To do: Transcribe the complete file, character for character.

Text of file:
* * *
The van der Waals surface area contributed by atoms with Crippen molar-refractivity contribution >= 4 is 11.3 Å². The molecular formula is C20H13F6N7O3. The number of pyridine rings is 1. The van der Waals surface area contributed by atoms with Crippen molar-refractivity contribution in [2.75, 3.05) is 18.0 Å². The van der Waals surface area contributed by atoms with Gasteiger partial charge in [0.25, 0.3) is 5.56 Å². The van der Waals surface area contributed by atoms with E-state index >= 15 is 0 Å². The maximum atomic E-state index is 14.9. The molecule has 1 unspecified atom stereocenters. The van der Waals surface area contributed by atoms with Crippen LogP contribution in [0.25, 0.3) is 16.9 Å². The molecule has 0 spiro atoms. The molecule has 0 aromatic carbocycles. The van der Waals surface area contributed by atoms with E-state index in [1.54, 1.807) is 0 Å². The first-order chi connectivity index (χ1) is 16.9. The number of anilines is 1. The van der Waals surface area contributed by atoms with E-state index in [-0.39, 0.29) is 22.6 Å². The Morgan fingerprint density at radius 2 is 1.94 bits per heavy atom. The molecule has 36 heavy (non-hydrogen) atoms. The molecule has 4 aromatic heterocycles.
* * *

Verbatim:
The van der Waals surface area contributed by atoms with Crippen molar-refractivity contribution >= 4 is 11.3 Å². The molecular formula is C20H13F6N7O3. The number of pyridine rings is 1. The van der Waals surface area contributed by atoms with Crippen molar-refractivity contribution in [2.75, 3.05) is 18.0 Å². The van der Waals surface area contributed by atoms with Gasteiger partial charge in [0.25, 0.3) is 5.56 Å². The van der Waals surface area contributed by atoms with E-state index >= 15 is 0 Å². The maximum atomic E-state index is 14.9. The molecule has 1 unspecified atom stereocenters. The van der Waals surface area contributed by atoms with Crippen LogP contribution in [0.25, 0.3) is 16.9 Å². The molecule has 0 spiro atoms. The molecule has 0 aromatic carbocycles. The van der Waals surface area contributed by atoms with E-state index in [1.54, 1.807) is 0 Å². The first-order chi connectivity index (χ1) is 16.9. The number of anilines is 1. The van der Waals surface area contributed by atoms with E-state index in [-0.39, 0.29) is 22.6 Å². The Morgan fingerprint density at radius 2 is 1.94 bits per heavy atom. The molecule has 36 heavy (non-hydrogen) atoms. The molecule has 4 aromatic heterocycles.